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Best known by his courtesy name Zhengming rather than his original name Bi, Wen Zhengming was a native of Changzhou (today's Suzhou, Jiangsu province). He started reading poetry and literary classics at a very early age and developed exceptional interest in calligraphy and painting. His calligraphy followed the style of Li Yingzhen (1431-1439), his essay writing took inspiration from Wu Kuan (1435-1504) and his painting was modeled on Shen Zhou (1427-1509). Wen's efforts at a bureaucratic career were ill-fated as he failed ten times the civil service recruitment examination. His last try at the age of fifty-three was twentry-seven years after his first failure. The next year, at the age of fifty-four, he was finally recommended and appointed to a post in the Hanlin Academy. He stayed for three years before retirement at the age of fifty-seven, and then returned home immersing himself in calligraphy and painting.
The subjects of his paintings range from landscapes, bamboo, and orchid to figures, and birds and flowers, among which landscape paintings are the most magnificent. His brushwork features two distinct styles: a rough and unrestrained approach that mirrors his understanding of Shen Zhou, Wu Zhen (1280-1354) and Zhao Mengfu (1254-1322) to outline the spaces and trees, rocks and bamboos; and a refined, less-spacious approach to depict details and delicate forms. The latter became a feature of "Wu school" painting. Considered a "Wu school" master, Wen joined Shen Zhou, Tang Yin (1470-1523), and Qiu Ying (ca. 1505-1552) as the "Four Masters of the Wu School".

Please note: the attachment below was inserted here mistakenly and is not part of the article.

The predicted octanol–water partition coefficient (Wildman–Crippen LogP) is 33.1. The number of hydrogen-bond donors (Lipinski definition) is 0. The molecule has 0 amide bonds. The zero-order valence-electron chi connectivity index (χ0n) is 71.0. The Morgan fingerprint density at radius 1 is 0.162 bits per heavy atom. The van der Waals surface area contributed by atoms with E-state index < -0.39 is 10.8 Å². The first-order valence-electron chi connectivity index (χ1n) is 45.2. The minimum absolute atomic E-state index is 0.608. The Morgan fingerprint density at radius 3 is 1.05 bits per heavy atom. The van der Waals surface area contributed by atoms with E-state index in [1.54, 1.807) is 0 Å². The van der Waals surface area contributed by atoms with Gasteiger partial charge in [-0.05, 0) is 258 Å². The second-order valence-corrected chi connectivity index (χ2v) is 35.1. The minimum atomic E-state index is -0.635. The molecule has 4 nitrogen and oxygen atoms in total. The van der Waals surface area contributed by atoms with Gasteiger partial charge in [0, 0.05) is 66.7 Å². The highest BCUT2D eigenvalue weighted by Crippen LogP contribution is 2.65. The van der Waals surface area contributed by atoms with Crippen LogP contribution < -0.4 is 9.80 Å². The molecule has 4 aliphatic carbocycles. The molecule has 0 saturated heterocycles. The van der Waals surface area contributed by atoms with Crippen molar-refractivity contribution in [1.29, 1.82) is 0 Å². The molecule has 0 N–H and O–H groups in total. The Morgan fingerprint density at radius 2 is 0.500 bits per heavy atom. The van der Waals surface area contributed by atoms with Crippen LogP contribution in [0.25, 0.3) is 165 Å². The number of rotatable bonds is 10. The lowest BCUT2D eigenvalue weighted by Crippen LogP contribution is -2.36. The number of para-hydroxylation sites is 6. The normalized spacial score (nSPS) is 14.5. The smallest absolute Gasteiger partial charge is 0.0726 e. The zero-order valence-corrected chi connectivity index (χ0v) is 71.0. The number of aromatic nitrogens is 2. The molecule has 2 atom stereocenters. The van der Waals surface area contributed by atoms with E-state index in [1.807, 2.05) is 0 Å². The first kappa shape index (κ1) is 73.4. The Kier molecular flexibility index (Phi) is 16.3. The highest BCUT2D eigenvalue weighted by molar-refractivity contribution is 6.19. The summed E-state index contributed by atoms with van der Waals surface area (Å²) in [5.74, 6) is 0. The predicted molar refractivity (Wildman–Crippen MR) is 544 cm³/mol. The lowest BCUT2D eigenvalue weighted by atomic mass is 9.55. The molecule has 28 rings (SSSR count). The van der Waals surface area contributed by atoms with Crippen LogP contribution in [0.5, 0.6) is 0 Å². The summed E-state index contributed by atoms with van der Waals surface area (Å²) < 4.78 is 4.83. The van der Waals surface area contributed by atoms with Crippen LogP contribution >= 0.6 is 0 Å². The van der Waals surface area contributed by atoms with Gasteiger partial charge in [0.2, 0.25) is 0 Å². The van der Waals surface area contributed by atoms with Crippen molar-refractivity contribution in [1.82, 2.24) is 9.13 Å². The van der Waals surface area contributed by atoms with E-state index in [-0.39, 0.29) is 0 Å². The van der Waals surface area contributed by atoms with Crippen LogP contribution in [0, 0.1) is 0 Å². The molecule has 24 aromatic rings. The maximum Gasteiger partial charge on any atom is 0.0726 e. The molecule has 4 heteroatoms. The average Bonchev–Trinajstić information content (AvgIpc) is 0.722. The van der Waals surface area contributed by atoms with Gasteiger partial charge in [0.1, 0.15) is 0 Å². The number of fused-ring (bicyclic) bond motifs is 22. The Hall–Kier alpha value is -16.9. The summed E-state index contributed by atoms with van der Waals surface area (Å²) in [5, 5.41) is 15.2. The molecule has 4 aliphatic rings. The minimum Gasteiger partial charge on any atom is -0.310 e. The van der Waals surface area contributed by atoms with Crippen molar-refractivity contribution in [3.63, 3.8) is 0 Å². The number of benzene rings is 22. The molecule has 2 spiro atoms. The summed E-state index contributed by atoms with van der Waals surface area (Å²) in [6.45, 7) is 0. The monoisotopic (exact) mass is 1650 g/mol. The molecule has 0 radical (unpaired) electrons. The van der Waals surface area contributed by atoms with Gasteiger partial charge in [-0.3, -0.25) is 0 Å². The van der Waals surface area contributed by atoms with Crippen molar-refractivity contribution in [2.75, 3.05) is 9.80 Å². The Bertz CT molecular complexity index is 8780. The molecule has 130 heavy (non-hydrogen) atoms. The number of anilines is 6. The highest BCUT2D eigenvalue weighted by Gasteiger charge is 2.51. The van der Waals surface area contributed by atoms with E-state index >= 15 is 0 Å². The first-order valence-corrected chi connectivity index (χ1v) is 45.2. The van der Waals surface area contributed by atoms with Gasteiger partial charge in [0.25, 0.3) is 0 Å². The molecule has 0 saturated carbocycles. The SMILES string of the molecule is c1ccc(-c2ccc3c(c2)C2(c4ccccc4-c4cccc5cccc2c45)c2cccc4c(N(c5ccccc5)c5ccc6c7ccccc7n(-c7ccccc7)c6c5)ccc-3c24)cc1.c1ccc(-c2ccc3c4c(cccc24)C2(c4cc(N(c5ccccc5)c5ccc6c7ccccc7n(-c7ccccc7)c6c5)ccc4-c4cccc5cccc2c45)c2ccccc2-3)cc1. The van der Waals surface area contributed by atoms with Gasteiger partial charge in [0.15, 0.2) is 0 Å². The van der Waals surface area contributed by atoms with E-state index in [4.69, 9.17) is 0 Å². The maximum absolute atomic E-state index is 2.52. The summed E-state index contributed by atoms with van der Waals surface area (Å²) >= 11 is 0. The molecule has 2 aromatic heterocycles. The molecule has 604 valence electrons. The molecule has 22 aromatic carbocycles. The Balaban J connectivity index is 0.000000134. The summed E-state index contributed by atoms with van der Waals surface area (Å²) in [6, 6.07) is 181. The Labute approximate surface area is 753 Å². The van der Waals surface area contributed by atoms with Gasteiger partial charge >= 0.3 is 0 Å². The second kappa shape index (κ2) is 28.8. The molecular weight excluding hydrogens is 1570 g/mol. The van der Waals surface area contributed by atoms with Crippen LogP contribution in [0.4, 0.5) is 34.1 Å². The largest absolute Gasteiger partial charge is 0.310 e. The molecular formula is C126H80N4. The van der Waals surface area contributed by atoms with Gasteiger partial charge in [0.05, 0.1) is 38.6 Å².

The work is another visualization of the famous anecdote about the "Sage of Calligraphy" Wang Xizhi and a well-known gathering at the Orchid Pavilion. According to an old Chinese exorcism ritual of purification (xiuxi), on the third day of the third lunar month friends gather near water drink wine from cup that flow along the water in order to expel bad luck of the coming year. During the purification ritual in 353, Wang and forty-one friends drank wine and wrote poems to each others at the Orchid Pavilion. In an exceptionally mellow mood driven by friendship and wine, Wang wrote a preface for the day's poems describing the event. It turned out to be an ineffable calligraphic masterpiece, an epic work that Wang later admitted he was never able to repeat. The scene of this gathering was depicted countless times by painters over the centuries.
This work was done when Wen was seventy-three. Adopting the blue-and-green landscape technique, the painter outlined and then rendered the trees and stones in the background with refined brush strokes, and portrayed the faces and draperies with simple and expressive lines. The coloring appears bright and rich in variety, with blue and green as main tones and light ochre as a decorative color for the stones at the foothills. It's elegance has a colorful vivacity.
At the end of the scroll are two artist's seals, "Zhengming" and "Seal of Zhengzhongfu". Various collectors' seals can be seen at the bottom corners of the painting. At the beginning and end of the calligraphy is Wen's transcription of Wang Xizhi's Preface for the Orchid Pavilion Gathering. It was followed by other artists' colophons such as Wang Guxiang, Lu Shidao (Wen's student), Xu Chu, Wen Peng (1498-1573, Wen's elder son), Wen Jia (1501-1583, Wen's younger son), and Zhou Fuhou.